Pros and Cons of Turbolinks in Rails 4 Applications

Recently, I was playing around with jQuery and AJAX since we’d been learning about how to use event listeners and asynchronous Javascript requests. I made a blogging app that can add and edit posts and comments on those posts using AJAX. Additionally, I tried to add in a few event listeners using jQuery, such as using a slideToggle function on showing the full text of a post or the add comment form.

Everything was going great; refreshing the posts index page yielded all my nice front-end effects. Until I tried linking to it.


What are turbolinks?

If you don’t know what they do, it’s not that complex. Basically, turbolinks will capture all links that look like they go to HTML pages (links using restful routes are prime candidates), makes an AJAX request for the content, and then replaces the body with the response’s body. It has the potential to speed up your app a little bit. Steve Klabnik wrote a post about testing speed differences. The difference can be measurable – using Basecamp Next’s CSS and JS files, turbolinks were able to decrease testing time by about 11 seconds. Not bad.

The Problems

The first problem is that Turbolinks do not call document’s ready event. Say you wanted to use Javascript’s alert function on a page, or if you wanted to hide an element as soon as the page is loaded (perhaps to be shown later).

alert("You're seeing me if this page was directly loaded");
// a popup window
// won't work on a link.

The code above will only work when the page is refreshed directly. Unfortunately, when a page is accessed via a link in Rails 4, the turbolinks gem doesn’t fetch it. Note, there is a workaround for this particular issue (jquery-turbolinks) but it’s still a little annoying. And it doesn’t address another issue.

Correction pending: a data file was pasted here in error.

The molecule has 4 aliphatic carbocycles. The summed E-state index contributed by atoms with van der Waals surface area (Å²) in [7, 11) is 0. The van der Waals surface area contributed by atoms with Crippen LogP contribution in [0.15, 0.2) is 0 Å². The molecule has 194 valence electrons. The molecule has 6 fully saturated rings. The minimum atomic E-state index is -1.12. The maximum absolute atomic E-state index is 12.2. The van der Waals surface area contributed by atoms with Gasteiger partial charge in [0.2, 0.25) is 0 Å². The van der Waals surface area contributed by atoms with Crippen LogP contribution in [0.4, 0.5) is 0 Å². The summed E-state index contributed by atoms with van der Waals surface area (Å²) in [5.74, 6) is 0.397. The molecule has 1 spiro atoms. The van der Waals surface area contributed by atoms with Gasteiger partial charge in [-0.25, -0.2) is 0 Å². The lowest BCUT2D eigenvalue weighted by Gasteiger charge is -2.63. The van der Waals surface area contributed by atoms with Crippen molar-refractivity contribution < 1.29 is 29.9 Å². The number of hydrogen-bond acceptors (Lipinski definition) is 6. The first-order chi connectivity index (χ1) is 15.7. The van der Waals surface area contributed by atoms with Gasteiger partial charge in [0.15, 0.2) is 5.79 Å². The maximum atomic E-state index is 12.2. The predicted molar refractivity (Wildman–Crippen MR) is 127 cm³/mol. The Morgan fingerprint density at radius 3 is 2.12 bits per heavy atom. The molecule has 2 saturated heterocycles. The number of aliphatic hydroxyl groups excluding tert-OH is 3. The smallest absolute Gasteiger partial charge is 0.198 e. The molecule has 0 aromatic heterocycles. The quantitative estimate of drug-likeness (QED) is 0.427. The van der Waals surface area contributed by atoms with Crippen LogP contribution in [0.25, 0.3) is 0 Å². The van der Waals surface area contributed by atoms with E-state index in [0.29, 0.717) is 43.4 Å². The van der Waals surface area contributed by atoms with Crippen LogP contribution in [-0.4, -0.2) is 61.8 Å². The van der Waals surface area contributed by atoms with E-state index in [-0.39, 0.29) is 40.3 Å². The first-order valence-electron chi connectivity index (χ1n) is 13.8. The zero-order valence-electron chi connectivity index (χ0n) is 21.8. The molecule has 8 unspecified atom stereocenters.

Turbolinks can speed things up a little because it doesn’t need to reload your assets. But it’s more than just the assets that are saved. The entire global scope is saved. Yehuda Katz has said that “a lot of existing JavaScript operates under the assumption of a clean scope, and a single DOMContentLoaded event,” and I tend to agree after my experience thus far. While it’s possible to add workarounds (for example, I would re-apply most of my page-load jQuery effects in my Ajax-returned javascript), we’re doing pretty simple jQuery so far and I can only assume that complications will increase when using more advanced third-party Javascript.

Ok, so how do you I rid of turbolinks in my app?

To remove turbolinks from your Rails 4 Application, you should follow 3 simple steps:

  1. Delete the line turbolinks in your Gemfile to remove the turbolinks gem.

  2. Delete the line //= require turbolinks in your app/assets/javascripts/application.js file to stop the asset pipeline from trying to require turbolinks.

  3. Delete both lines data-turbolinks-track => true key/value pairs in your app/views/layouts/application.html.erb file to stop including a now-invalid hash option.


If you’re trying to include a good amount of Javascript, jQuery Turbolinks seem to be more trouble than they’re worth.